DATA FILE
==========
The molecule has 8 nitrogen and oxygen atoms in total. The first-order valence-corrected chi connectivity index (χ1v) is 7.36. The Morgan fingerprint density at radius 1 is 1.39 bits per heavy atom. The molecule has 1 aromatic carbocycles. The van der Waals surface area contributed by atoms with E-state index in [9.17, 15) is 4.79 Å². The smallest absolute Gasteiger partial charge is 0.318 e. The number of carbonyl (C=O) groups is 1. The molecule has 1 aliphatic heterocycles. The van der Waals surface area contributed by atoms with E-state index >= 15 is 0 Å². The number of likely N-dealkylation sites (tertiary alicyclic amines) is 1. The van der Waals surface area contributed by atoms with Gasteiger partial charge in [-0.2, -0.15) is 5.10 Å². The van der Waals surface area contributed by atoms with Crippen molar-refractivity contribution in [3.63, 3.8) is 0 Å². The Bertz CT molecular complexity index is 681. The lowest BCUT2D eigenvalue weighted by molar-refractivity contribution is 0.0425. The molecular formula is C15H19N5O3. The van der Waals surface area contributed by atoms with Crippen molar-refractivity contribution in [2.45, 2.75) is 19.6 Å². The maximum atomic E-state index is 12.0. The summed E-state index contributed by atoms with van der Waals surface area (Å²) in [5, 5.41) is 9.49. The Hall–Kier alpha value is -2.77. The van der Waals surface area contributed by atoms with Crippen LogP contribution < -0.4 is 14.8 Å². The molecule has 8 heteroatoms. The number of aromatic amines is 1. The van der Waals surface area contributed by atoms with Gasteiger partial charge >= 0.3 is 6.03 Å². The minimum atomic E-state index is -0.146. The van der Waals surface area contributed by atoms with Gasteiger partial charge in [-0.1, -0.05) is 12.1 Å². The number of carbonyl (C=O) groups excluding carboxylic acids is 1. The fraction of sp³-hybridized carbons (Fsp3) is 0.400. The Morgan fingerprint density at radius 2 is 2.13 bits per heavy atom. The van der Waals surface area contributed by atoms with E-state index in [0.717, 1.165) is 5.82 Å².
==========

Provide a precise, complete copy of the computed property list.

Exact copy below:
The molecule has 8 nitrogen and oxygen atoms in total. The first-order valence-corrected chi connectivity index (χ1v) is 7.36. The Morgan fingerprint density at radius 1 is 1.39 bits per heavy atom. The molecule has 1 aromatic carbocycles. The van der Waals surface area contributed by atoms with E-state index in [9.17, 15) is 4.79 Å². The smallest absolute Gasteiger partial charge is 0.318 e. The number of carbonyl (C=O) groups is 1. The molecule has 1 aliphatic heterocycles. The van der Waals surface area contributed by atoms with E-state index >= 15 is 0 Å². The number of likely N-dealkylation sites (tertiary alicyclic amines) is 1. The van der Waals surface area contributed by atoms with Gasteiger partial charge in [-0.2, -0.15) is 5.10 Å². The van der Waals surface area contributed by atoms with Crippen molar-refractivity contribution in [3.63, 3.8) is 0 Å². The Bertz CT molecular complexity index is 681. The lowest BCUT2D eigenvalue weighted by molar-refractivity contribution is 0.0425. The molecular formula is C15H19N5O3. The van der Waals surface area contributed by atoms with Crippen molar-refractivity contribution in [2.45, 2.75) is 19.6 Å². The maximum atomic E-state index is 12.0. The summed E-state index contributed by atoms with van der Waals surface area (Å²) in [5, 5.41) is 9.49. The Hall–Kier alpha value is -2.77. The van der Waals surface area contributed by atoms with Crippen LogP contribution < -0.4 is 14.8 Å². The molecule has 8 heteroatoms. The number of aromatic amines is 1. The van der Waals surface area contributed by atoms with Gasteiger partial charge >= 0.3 is 6.03 Å². The minimum atomic E-state index is -0.146. The van der Waals surface area contributed by atoms with Gasteiger partial charge in [-0.1, -0.05) is 12.1 Å². The number of carbonyl (C=O) groups excluding carboxylic acids is 1. The fraction of sp³-hybridized carbons (Fsp3) is 0.400. The Morgan fingerprint density at radius 2 is 2.13 bits per heavy atom. The van der Waals surface area contributed by atoms with E-state index in [0.717, 1.165) is 5.82 Å².